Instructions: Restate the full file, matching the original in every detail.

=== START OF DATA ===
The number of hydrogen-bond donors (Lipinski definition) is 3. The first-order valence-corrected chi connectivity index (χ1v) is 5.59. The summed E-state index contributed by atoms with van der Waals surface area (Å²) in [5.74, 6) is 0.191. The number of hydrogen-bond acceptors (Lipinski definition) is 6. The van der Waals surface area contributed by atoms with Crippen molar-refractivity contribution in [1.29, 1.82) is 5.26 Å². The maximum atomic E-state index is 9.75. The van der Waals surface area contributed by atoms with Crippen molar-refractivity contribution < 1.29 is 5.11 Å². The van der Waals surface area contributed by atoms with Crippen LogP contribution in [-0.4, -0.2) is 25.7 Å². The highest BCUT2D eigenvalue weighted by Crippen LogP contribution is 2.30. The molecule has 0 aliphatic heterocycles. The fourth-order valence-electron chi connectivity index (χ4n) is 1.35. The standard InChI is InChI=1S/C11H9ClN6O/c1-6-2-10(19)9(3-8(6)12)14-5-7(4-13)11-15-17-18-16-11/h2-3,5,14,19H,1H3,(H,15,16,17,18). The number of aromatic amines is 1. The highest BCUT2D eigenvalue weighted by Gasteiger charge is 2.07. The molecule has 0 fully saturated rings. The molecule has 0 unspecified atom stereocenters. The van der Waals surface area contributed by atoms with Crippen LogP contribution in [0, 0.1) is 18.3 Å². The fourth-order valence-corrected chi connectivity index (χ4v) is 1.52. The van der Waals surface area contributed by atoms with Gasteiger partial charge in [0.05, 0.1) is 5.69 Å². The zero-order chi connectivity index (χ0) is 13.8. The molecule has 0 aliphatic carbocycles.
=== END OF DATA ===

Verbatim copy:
The number of hydrogen-bond donors (Lipinski definition) is 3. The first-order valence-corrected chi connectivity index (χ1v) is 5.59. The summed E-state index contributed by atoms with van der Waals surface area (Å²) in [5.74, 6) is 0.191. The number of hydrogen-bond acceptors (Lipinski definition) is 6. The van der Waals surface area contributed by atoms with Crippen molar-refractivity contribution in [1.29, 1.82) is 5.26 Å². The maximum atomic E-state index is 9.75. The van der Waals surface area contributed by atoms with Crippen molar-refractivity contribution < 1.29 is 5.11 Å². The van der Waals surface area contributed by atoms with Crippen LogP contribution in [-0.4, -0.2) is 25.7 Å². The highest BCUT2D eigenvalue weighted by Crippen LogP contribution is 2.30. The molecule has 0 aliphatic heterocycles. The fourth-order valence-electron chi connectivity index (χ4n) is 1.35. The standard InChI is InChI=1S/C11H9ClN6O/c1-6-2-10(19)9(3-8(6)12)14-5-7(4-13)11-15-17-18-16-11/h2-3,5,14,19H,1H3,(H,15,16,17,18). The number of aromatic amines is 1. The highest BCUT2D eigenvalue weighted by Gasteiger charge is 2.07. The molecule has 0 fully saturated rings. The molecule has 0 unspecified atom stereocenters. The van der Waals surface area contributed by atoms with Crippen LogP contribution in [0, 0.1) is 18.3 Å². The fourth-order valence-corrected chi connectivity index (χ4v) is 1.52. The van der Waals surface area contributed by atoms with Gasteiger partial charge in [0.05, 0.1) is 5.69 Å². The zero-order chi connectivity index (χ0) is 13.8. The molecule has 0 aliphatic carbocycles.